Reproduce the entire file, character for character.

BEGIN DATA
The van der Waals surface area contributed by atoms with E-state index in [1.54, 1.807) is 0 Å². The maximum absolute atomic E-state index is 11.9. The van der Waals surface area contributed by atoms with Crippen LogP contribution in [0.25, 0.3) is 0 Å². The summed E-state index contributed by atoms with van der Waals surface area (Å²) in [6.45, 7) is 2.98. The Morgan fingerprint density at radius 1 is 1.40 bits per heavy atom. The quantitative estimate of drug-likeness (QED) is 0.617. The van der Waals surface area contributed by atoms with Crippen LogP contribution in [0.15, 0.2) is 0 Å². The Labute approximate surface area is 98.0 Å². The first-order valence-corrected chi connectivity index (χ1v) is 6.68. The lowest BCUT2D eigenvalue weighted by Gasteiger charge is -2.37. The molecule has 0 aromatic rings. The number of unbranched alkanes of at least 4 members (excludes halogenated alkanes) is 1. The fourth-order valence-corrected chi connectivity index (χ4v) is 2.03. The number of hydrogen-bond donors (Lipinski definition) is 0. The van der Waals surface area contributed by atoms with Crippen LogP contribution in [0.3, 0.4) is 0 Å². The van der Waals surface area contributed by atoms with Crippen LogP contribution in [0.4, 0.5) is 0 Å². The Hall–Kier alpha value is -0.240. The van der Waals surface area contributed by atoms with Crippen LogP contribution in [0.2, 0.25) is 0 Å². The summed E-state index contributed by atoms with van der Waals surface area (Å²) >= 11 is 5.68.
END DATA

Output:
The van der Waals surface area contributed by atoms with E-state index in [1.54, 1.807) is 0 Å². The maximum absolute atomic E-state index is 11.9. The van der Waals surface area contributed by atoms with Crippen LogP contribution in [0.25, 0.3) is 0 Å². The summed E-state index contributed by atoms with van der Waals surface area (Å²) in [6.45, 7) is 2.98. The Morgan fingerprint density at radius 1 is 1.40 bits per heavy atom. The quantitative estimate of drug-likeness (QED) is 0.617. The van der Waals surface area contributed by atoms with Crippen LogP contribution in [0.15, 0.2) is 0 Å². The Labute approximate surface area is 98.0 Å². The first-order valence-corrected chi connectivity index (χ1v) is 6.68. The lowest BCUT2D eigenvalue weighted by Gasteiger charge is -2.37. The molecule has 0 aromatic rings. The number of unbranched alkanes of at least 4 members (excludes halogenated alkanes) is 1. The fourth-order valence-corrected chi connectivity index (χ4v) is 2.03. The number of hydrogen-bond donors (Lipinski definition) is 0. The van der Waals surface area contributed by atoms with Crippen LogP contribution in [0.3, 0.4) is 0 Å². The van der Waals surface area contributed by atoms with Crippen LogP contribution in [0.4, 0.5) is 0 Å². The Hall–Kier alpha value is -0.240. The van der Waals surface area contributed by atoms with Crippen LogP contribution in [0.2, 0.25) is 0 Å². The summed E-state index contributed by atoms with van der Waals surface area (Å²) >= 11 is 5.68.